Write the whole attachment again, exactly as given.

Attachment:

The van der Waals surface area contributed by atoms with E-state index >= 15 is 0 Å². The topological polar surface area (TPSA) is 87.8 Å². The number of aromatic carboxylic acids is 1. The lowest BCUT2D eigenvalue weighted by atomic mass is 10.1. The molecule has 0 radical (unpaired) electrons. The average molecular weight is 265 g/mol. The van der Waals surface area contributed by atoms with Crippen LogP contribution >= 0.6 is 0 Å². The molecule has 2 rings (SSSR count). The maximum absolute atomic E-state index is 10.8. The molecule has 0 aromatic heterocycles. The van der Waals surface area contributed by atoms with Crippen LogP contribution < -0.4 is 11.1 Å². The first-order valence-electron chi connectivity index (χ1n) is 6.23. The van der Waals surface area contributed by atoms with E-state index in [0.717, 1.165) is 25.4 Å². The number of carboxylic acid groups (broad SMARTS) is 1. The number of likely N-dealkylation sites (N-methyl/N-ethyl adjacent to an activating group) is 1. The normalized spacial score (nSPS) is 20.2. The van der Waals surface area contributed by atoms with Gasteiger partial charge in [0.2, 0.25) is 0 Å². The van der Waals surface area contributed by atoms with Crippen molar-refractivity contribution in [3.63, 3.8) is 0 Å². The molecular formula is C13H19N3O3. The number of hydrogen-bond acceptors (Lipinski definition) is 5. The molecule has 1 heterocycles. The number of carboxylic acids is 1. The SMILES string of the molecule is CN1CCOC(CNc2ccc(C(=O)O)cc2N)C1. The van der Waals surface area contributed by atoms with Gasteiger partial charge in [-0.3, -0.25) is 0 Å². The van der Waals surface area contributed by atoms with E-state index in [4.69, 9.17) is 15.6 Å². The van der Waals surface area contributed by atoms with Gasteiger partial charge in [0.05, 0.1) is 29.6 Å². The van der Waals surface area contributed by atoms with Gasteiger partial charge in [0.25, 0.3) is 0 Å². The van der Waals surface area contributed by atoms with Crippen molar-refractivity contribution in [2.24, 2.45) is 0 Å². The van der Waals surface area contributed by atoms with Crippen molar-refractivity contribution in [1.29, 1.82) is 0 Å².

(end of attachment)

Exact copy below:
The van der Waals surface area contributed by atoms with E-state index >= 15 is 0 Å². The topological polar surface area (TPSA) is 87.8 Å². The number of aromatic carboxylic acids is 1. The lowest BCUT2D eigenvalue weighted by atomic mass is 10.1. The molecule has 0 radical (unpaired) electrons. The average molecular weight is 265 g/mol. The van der Waals surface area contributed by atoms with Crippen LogP contribution >= 0.6 is 0 Å². The molecule has 2 rings (SSSR count). The maximum absolute atomic E-state index is 10.8. The molecule has 0 aromatic heterocycles. The van der Waals surface area contributed by atoms with Crippen LogP contribution < -0.4 is 11.1 Å². The first-order valence-electron chi connectivity index (χ1n) is 6.23. The van der Waals surface area contributed by atoms with E-state index in [0.717, 1.165) is 25.4 Å². The number of carboxylic acid groups (broad SMARTS) is 1. The number of likely N-dealkylation sites (N-methyl/N-ethyl adjacent to an activating group) is 1. The normalized spacial score (nSPS) is 20.2. The van der Waals surface area contributed by atoms with Gasteiger partial charge in [0.2, 0.25) is 0 Å². The van der Waals surface area contributed by atoms with Crippen molar-refractivity contribution in [3.63, 3.8) is 0 Å². The molecular formula is C13H19N3O3. The number of hydrogen-bond acceptors (Lipinski definition) is 5. The molecule has 1 heterocycles. The number of carboxylic acids is 1. The SMILES string of the molecule is CN1CCOC(CNc2ccc(C(=O)O)cc2N)C1. The van der Waals surface area contributed by atoms with Gasteiger partial charge in [-0.3, -0.25) is 0 Å². The van der Waals surface area contributed by atoms with E-state index in [4.69, 9.17) is 15.6 Å². The van der Waals surface area contributed by atoms with Gasteiger partial charge in [0.05, 0.1) is 29.6 Å². The van der Waals surface area contributed by atoms with Gasteiger partial charge in [0.25, 0.3) is 0 Å². The van der Waals surface area contributed by atoms with Crippen molar-refractivity contribution in [2.24, 2.45) is 0 Å². The van der Waals surface area contributed by atoms with Crippen molar-refractivity contribution in [1.29, 1.82) is 0 Å².